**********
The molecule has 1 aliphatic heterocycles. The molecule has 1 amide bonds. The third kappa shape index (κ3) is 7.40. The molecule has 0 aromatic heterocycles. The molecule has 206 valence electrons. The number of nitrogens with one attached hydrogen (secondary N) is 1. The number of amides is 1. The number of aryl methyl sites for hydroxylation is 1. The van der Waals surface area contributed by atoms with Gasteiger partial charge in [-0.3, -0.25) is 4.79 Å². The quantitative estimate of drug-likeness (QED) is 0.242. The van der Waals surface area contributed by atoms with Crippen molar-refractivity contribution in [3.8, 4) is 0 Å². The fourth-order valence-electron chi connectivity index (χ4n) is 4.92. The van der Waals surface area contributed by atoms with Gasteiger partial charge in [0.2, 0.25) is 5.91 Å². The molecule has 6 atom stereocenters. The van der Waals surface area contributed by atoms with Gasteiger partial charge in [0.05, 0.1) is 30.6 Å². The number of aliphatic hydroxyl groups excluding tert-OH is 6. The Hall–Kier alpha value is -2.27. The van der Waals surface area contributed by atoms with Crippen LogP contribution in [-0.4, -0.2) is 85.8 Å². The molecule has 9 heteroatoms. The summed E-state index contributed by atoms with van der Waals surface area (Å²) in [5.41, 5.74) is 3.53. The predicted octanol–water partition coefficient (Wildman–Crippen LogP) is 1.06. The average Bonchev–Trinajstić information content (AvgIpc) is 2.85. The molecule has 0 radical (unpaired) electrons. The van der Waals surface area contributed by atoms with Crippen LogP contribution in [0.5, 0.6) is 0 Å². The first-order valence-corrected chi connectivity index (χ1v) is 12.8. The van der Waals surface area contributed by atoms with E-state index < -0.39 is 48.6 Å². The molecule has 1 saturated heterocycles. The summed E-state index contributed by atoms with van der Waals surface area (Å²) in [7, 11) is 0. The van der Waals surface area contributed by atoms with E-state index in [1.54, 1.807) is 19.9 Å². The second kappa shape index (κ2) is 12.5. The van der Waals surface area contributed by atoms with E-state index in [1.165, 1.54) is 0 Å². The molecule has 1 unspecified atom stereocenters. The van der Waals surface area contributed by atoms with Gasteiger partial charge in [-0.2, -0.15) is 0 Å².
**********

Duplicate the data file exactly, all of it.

The molecule has 1 aliphatic heterocycles. The molecule has 1 amide bonds. The third kappa shape index (κ3) is 7.40. The molecule has 0 aromatic heterocycles. The molecule has 206 valence electrons. The number of nitrogens with one attached hydrogen (secondary N) is 1. The number of amides is 1. The number of aryl methyl sites for hydroxylation is 1. The van der Waals surface area contributed by atoms with Gasteiger partial charge in [-0.3, -0.25) is 4.79 Å². The quantitative estimate of drug-likeness (QED) is 0.242. The van der Waals surface area contributed by atoms with Crippen molar-refractivity contribution in [3.8, 4) is 0 Å². The fourth-order valence-electron chi connectivity index (χ4n) is 4.92. The van der Waals surface area contributed by atoms with Gasteiger partial charge in [0.2, 0.25) is 5.91 Å². The molecule has 6 atom stereocenters. The van der Waals surface area contributed by atoms with Gasteiger partial charge in [0.05, 0.1) is 30.6 Å². The number of aliphatic hydroxyl groups excluding tert-OH is 6. The Hall–Kier alpha value is -2.27. The van der Waals surface area contributed by atoms with Crippen LogP contribution in [-0.4, -0.2) is 85.8 Å². The molecule has 9 heteroatoms. The summed E-state index contributed by atoms with van der Waals surface area (Å²) in [5.41, 5.74) is 3.53. The predicted octanol–water partition coefficient (Wildman–Crippen LogP) is 1.06. The average Bonchev–Trinajstić information content (AvgIpc) is 2.85. The molecule has 0 radical (unpaired) electrons. The van der Waals surface area contributed by atoms with Crippen LogP contribution in [0.5, 0.6) is 0 Å². The first-order valence-corrected chi connectivity index (χ1v) is 12.8. The van der Waals surface area contributed by atoms with E-state index < -0.39 is 48.6 Å². The molecule has 1 saturated heterocycles. The summed E-state index contributed by atoms with van der Waals surface area (Å²) in [7, 11) is 0. The van der Waals surface area contributed by atoms with E-state index in [1.54, 1.807) is 19.9 Å². The second kappa shape index (κ2) is 12.5. The van der Waals surface area contributed by atoms with E-state index in [1.165, 1.54) is 0 Å². The molecule has 1 unspecified atom stereocenters. The van der Waals surface area contributed by atoms with Gasteiger partial charge in [-0.2, -0.15) is 0 Å².